Early Modern doctors classified chocolate according to their traditional understanding of medicine, which went back to the ancient Greeks. From its discovery by Europeans to the 19th century it was usually suggested that chocolate could improve digestion, stimulate the nervous system, help patients to gain weight and act as an aphrodisiac.3
Outside of the medical sphere, chocolate quickly became a popular beverage when sweetened with spices and sugar. Cocoa was eventually cultivated and imported to Europe in larger quantities, while the industrial revolution brought new technologies for mass production. These changes made cocoa an important consumer good. Today, millions of tons of cocoa beans are consumed every year.
Recently, scientists have taken another look at the medicinal history of chocolate, looking for reasons why it might have been seen as an effective treatment. There has been much focus on the health benefits of a particular component, cocoa flavanols, since the year 2000. Numerous studies have shown that daily consumption can have health benefits.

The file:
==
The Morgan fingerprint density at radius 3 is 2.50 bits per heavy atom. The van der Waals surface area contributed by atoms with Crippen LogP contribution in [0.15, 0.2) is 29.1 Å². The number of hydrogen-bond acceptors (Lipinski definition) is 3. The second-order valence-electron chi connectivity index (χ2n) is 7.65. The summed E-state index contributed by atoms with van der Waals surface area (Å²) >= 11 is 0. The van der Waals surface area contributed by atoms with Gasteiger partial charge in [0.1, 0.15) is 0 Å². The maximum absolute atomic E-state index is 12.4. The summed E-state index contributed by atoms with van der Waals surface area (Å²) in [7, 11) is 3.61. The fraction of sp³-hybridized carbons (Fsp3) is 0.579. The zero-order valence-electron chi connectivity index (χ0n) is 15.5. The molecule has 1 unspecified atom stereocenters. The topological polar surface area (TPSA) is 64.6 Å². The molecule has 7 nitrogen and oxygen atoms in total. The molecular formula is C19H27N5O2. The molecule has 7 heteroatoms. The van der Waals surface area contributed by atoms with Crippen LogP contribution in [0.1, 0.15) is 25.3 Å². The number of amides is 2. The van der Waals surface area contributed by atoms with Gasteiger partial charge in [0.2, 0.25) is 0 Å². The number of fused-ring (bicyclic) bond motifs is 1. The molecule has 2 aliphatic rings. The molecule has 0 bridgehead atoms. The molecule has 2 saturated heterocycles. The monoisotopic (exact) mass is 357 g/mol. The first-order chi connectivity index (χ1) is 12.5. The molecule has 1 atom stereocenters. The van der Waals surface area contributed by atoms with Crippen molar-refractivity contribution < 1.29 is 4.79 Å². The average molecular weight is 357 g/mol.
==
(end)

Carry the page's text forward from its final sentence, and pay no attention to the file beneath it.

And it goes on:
What are the effects of cocoa flavanols?
Research suggests that cocoa flavanols can have a positive effect on cardiovascular health, specifically blood vessel health and circulation.
The human body contains 60,000 miles of blood vessels - from large arteries and veins to tiny capillaries.4 These vessels allow for the efficient movement of vital nutrients and oxygen to every cell. Keeping them healthy is important for your general health - for example, good blood flow allows your extremities to stay warm and helps your skin and brain to function properly.5, 6
Unfortunately, blood vessels can be damaged by a whole range of factors including pollution, poor diet, obesity and smoking. These can cause conditions like atherosclerosis, a hardening of the blood vessel walls that makes it more difficult for the body to regulate blood pressure and normal flow.
Cocoa flavanols can have the beneficial opposite effect, as they can increase the elasticity of blood vessels. It is not yet clear the mechanism of action by which they achieve this effect, but researchers agree that it is likely they increase the production of nitric oxide by the body.7 Nitric oxide is a molecule produced by our body, which among other functions, is responsible for relaxing the walls of the blood vessels and improving blood circulation.8